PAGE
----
IPR Tax, Alice Shock, and the Dynamics of the Licensing Market as Reflected by the LES High-Tech Royalty Surveys

The Licensing Executives Society (LES) 2017 High Tech Deal Term & Royalty Rate Survey is a milestone event for at least three reasons. First, it was the third survey since the inaugural survey in 2011, and the three surveys fully covered the time period of a decade—from 2008 to 2017. Second, the 2017 Survey marked the fifth anniversary of Inter Partes Review (IPR) procedure and the third anniversary of the Supreme Court’s ruling in Alice v. CLS Bank. Third, at the time of the Survey, a new USPTO Director was nominated by the Trump Administration, bringing a fresh glut of uncertainties, anxieties, and hopes to the already jittery IP market.

Why the Federal Circuit is to Blame for the 101 Crisis

When the Supreme Court believes that the Federal Circuit has made an error, they will reverse and remand with broad guidance, but often are not able to determine what the proper test should be. The Supreme Court wants, and expects, the Federal Circuit to determine the proper test because, after all, it is the Federal Circuit that is charged with being America’s chief patent court. But the Federal Circuit has become myopic. It is getting tiring to read in case after case— where real innovation is involved—the Federal Circuit saying that they are constrained, even forced by either Alice or Mayo, to find the very real innovation to be declared patent ineligible. This madness has to stop! It is time for the judges of the Federal Circuit to stand up and fulfill their Constitutional Oaths. They must interpret Supreme Court precedent—all of it—consistent with the statute and the Constitution.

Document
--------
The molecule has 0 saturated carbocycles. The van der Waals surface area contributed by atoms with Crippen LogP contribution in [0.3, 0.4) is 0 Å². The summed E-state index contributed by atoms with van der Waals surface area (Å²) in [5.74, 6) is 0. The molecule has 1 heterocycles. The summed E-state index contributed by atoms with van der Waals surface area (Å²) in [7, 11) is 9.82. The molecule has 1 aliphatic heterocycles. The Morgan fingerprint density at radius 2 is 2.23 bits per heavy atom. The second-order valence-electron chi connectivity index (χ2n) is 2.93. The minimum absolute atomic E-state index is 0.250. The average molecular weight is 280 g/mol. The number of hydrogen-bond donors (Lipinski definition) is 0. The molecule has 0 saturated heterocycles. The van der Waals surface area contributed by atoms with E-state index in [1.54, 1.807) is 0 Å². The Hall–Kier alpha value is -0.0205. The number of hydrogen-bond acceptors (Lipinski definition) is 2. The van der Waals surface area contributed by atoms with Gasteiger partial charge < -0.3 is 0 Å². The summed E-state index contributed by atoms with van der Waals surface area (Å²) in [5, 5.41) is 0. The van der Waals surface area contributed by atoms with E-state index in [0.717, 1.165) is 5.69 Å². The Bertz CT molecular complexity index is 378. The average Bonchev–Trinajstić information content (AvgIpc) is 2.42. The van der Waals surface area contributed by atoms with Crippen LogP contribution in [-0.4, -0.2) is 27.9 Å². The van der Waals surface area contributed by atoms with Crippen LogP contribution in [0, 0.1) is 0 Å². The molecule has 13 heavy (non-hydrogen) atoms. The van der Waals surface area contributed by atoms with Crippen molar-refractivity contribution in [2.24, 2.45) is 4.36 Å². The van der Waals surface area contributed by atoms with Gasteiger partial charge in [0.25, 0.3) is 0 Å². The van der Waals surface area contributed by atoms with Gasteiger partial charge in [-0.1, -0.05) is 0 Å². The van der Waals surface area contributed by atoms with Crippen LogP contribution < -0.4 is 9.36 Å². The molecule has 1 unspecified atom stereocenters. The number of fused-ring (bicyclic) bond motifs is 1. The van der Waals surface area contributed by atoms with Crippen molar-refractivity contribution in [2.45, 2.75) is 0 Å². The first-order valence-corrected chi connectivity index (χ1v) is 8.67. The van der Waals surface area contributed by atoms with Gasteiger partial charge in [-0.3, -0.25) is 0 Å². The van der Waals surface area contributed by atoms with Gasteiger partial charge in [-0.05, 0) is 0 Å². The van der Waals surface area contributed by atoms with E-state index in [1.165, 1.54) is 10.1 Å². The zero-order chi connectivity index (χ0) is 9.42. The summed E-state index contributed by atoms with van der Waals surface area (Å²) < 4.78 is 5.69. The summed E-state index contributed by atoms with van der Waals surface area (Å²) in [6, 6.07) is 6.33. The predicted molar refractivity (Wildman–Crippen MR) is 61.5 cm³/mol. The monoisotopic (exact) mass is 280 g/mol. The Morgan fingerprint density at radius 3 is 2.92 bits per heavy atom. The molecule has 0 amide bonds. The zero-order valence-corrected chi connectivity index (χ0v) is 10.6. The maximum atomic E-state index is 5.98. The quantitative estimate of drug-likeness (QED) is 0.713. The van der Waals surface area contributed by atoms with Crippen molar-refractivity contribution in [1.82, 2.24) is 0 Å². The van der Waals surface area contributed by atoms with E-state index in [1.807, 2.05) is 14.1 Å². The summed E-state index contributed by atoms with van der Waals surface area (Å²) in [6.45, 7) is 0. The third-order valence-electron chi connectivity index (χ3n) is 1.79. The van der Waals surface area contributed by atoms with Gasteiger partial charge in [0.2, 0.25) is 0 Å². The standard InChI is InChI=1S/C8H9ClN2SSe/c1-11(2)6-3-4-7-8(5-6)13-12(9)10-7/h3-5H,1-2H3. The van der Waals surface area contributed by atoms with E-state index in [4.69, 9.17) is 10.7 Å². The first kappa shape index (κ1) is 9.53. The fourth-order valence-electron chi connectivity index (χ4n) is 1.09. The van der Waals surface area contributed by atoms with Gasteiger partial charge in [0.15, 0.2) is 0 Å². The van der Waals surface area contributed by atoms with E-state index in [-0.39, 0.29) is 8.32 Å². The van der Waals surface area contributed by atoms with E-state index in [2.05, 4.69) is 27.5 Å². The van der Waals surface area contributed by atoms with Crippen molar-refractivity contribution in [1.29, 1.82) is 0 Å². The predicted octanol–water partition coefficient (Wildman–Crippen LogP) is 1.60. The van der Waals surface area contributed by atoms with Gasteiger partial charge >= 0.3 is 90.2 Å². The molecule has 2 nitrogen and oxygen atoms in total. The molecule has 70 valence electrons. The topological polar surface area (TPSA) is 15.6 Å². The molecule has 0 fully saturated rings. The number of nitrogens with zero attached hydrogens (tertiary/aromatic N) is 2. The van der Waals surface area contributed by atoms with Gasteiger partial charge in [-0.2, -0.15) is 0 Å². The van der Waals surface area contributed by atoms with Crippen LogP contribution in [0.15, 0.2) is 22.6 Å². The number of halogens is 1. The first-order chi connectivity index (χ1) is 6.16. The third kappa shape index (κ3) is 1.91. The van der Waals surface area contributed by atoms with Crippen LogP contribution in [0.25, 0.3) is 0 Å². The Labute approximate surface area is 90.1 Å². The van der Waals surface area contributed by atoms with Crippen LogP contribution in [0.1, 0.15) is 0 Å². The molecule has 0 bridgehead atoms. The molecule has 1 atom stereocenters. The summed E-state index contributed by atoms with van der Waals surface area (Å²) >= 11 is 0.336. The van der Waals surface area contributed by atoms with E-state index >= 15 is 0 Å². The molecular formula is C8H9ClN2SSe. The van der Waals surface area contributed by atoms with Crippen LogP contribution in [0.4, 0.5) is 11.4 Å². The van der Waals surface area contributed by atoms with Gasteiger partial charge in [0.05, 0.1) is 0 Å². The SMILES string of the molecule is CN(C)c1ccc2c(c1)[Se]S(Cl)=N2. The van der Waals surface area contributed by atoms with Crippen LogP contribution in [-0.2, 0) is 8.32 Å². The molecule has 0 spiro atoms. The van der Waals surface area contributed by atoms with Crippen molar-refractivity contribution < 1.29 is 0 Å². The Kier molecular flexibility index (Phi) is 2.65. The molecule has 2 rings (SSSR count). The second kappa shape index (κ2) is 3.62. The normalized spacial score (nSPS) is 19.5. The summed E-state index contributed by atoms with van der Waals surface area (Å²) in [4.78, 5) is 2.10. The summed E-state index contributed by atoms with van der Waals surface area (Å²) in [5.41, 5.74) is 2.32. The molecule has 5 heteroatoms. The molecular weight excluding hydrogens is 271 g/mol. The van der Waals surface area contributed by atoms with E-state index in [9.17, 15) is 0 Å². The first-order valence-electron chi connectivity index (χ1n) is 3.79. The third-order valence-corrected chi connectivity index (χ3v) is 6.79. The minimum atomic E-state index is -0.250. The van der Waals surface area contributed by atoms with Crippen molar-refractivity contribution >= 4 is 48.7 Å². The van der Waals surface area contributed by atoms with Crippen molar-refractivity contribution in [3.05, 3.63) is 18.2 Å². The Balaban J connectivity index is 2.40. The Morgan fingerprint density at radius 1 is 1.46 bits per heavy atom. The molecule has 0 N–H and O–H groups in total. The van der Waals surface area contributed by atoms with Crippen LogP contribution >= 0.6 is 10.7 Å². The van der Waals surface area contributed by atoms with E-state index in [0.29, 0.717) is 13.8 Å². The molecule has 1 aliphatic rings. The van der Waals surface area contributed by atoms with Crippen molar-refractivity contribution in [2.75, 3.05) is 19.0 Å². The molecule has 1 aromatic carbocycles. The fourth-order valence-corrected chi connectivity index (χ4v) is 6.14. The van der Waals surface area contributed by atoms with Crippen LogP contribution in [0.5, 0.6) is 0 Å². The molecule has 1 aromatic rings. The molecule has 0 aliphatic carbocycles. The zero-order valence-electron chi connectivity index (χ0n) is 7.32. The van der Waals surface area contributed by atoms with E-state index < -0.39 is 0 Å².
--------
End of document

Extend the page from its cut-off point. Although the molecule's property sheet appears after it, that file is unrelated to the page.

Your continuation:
The Federal Circuit is Shirking Its Constitutional Duty to Provide Certainty for Critical Innovation